1. Very True and Congress does nothing to fix it, and then there is Jon Tester chair of the VA committee he is useless, a waste and like them all is just in the Senate for what he can glean out of the system for his personal benefit

  2. This is not a good idea or direction, this like the student loan forgiveness these veterans like the students took out loans for their benefit, they have a obligation to handle their financial affairs like paying their bill, they received substantial lower rates and benefits , they have a obligation to properly administer their repayment of these obligations now to offer options because of their poor handling at taxpayer expense is wrong. Being a veteran these benefits are great but they should not be a handout for people to live off the taxpayer.

    1. VA loan rates aren’t that much lower than conventional rates.. you have no idea what you’re talking about.

      So a veteran with a VA loan who is disabled and had a spouse loose her job during a global covid pandemic couldn’t make payments.

      Every other government backed mortgage program (FHA, USDA, Fannie, Freddie, etc etc) offered a deferment option and a common sense loan modification option.

      VA failed to follow a similar common sense approach and left those with VA loans on the hook for immediate full repayments of their arrearages during covid.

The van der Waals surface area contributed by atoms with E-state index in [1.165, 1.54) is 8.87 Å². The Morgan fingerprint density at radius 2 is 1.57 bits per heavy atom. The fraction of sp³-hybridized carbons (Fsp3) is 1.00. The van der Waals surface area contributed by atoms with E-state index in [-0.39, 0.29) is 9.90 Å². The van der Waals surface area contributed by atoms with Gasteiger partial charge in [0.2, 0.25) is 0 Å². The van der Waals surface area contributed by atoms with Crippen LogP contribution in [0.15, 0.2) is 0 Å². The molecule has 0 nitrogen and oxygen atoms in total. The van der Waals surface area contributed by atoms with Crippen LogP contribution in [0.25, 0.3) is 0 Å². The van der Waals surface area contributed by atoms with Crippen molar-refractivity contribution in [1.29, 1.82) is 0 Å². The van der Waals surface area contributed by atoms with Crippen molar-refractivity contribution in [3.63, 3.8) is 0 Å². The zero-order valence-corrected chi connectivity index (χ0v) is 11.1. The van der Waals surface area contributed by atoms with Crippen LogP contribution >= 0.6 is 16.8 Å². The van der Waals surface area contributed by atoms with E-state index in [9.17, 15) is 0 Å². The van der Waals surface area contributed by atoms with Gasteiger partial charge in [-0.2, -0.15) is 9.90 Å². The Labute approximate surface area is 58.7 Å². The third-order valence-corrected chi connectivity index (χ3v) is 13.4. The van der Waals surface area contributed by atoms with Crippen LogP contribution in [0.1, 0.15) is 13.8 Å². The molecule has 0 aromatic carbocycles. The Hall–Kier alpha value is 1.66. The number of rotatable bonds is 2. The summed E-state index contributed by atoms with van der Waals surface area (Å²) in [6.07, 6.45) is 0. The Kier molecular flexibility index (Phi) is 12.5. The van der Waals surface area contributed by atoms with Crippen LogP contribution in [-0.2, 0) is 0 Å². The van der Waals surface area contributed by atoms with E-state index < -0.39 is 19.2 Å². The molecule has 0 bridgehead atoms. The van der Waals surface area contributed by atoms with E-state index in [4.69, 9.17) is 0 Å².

Now VA is rectifying the problem by offering to buy the loans. They are not forgiving the debt at all. Veterans aren’t “living rent free.” The veterans are still required to repay their loans. However, the interest rate will be lowered to 2.5%. Also just an FYI most VA fixed rate loans in the year prior to covid and the crazy inflation related jumps were at rates between 1.99-3.75% at the time many bought their homes. Existing VA loan’s were regularly refinanced in the above range.

      All this reduced interest rate is doing is protecting vets from being forced into 7-8.5% loans that are a result of the feds interest rate hikes post covid to slow inflation.

      It’s not a hand out. It’s not free money. It’s a hand up to some of the most vulnerable of our nations population. A vulnerable group who all volunteered to serve. TYFYS boomer

      1. A very uninformed response, everyone who borrows has the obligation to pay it back so why should taxpayers have to buy back a loan because some does not pay the loan obligation. Ok so the spouse lost her job how many other people lost their jobs and the government never reduced their obligation or changed the conditions of the terms. By the way you again are making a assumption here without knowing facts (TYFYS boomer)

Comments are closed.